In the following illustration, electrocardiographic tracing allows us to assess the presence of a delta wave. [Figures 1,2,3]

The PR interval is displayed with an acceptable length. But the delta wave is well manifested.

This electrocardiographic feature could represent a new variety of Wolff-Parkinson-White not described so far.

We told the comrade who diagnosed “supraventricular paroxysmal tachycardia” with “a paradoxical effect on the administration of Adenosine”.

The outcome of the dialogue was terrible.

In every branch of medicine, the patient must be the most important. This fact is logical and unquestionable.

But then what about the comrade? An eternal hostility?

Perhaps because the PR interval was of average length, the electrophysiological study was anodyne.

But the genetic study was positive for the PRKAG2 gene.

So we were in front of a variation of the WPW.

Now we have to study it in depth:

A WPW electrocardiographic pattern with normal PR interval and delta wave presence, positive for the PRKAG2 gene.

Another very significant example in which the same conditions of disagreement, multiple interdisciplinary conflicts, occurred was the following:

An 18-year-old young man. He lives on his own and denies taking any drugs. He went to the hospital emergency room for a specific syncope event that was witnessed by his girlfriend. The recovery was full spontaneously. The young man said that this type of events was frequent in him, especially in childhood. He was assessed in the emergency room by a cardiologist, giving as normal all the parameters that were assessed, including an electrocardiographic study. The young man was sent home without further precautions.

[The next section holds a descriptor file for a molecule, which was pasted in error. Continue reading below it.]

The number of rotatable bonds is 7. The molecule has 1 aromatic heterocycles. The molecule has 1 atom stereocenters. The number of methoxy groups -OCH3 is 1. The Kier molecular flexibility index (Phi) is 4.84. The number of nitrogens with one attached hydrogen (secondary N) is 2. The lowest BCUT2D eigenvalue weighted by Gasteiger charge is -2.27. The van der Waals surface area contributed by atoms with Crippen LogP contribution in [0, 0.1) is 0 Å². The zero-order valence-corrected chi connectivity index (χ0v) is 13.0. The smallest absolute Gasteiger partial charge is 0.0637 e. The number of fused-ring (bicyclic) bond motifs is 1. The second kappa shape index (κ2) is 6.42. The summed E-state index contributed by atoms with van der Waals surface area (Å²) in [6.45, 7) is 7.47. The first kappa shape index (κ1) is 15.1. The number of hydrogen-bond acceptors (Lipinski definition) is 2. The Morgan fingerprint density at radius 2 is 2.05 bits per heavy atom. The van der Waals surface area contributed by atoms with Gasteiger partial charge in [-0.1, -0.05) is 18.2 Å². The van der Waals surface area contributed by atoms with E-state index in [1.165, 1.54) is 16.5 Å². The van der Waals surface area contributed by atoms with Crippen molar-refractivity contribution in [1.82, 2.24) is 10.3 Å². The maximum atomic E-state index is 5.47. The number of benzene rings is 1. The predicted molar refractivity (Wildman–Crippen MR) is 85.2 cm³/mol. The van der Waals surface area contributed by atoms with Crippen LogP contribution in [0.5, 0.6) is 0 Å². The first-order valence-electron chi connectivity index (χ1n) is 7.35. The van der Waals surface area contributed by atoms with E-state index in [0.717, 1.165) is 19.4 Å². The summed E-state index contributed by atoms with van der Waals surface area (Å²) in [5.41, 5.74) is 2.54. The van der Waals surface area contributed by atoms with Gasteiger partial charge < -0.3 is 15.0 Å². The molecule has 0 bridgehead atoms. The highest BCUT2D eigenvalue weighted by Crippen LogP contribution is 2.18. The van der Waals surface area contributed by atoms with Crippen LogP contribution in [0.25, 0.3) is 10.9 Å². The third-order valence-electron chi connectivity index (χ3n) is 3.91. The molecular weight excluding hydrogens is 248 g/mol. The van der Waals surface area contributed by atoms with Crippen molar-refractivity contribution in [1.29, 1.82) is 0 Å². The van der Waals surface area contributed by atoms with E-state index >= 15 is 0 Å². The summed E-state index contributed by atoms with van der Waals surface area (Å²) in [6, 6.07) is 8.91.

However, a short QT interval [3,4] can be observed in your electrocardiographic tracing, as we can see in the image below.

They are just two examples. How much more will have happened?

So then
What should we be doing when we know that a comrade is making a mistake?

We can all be wrong, but recognizing our own mistakes is one more step towards the goodness of our diagnoses and, therefore, of our treatments and the lives of our patients.


  1. Wolff L, Parkinson J, Paul White D. Bundle-branch block with short P-R interval in healthy young people prone to paroxysmal tachyardia. American Heart Journal. 1930; 5(6): 685-705. doi: 10.1016/S0002-8703(30)90086-5   
  2. Munger TM, Packer DL, Hammill SC, Feldman BJ, Bailey KR, Ballard DJ, Holmes DR, Gersh BJ, et al. A population study of the natural history of Wolff-Parkinson-White syndrome in Olmsted County, Minnesota, 1953-1989. Circulation. 1993; 87(3): 866-73.   
  3. Gollob MH, Redpath CJ, Roberts JD. The Short QT syndrome: Proposed Diagnostic Criteria. J Am Coll Cardiol. 2011; 57(7): 802-812. doi: 10.1016/j. jacc.2010.09.048   
  4. Gaita F, Giustetto C, Bianchi F, Schimpf R, Haissaguerre M, Calo L, Brugada R, Antzelevitch C, Borggrefe M, Wolpert C. Short QT syndrome: pharmacological treatment. J Am Coll Cardiol.2004; 43(8): 1494-1499. doi: 10.1016/j.jacc.2004.02.034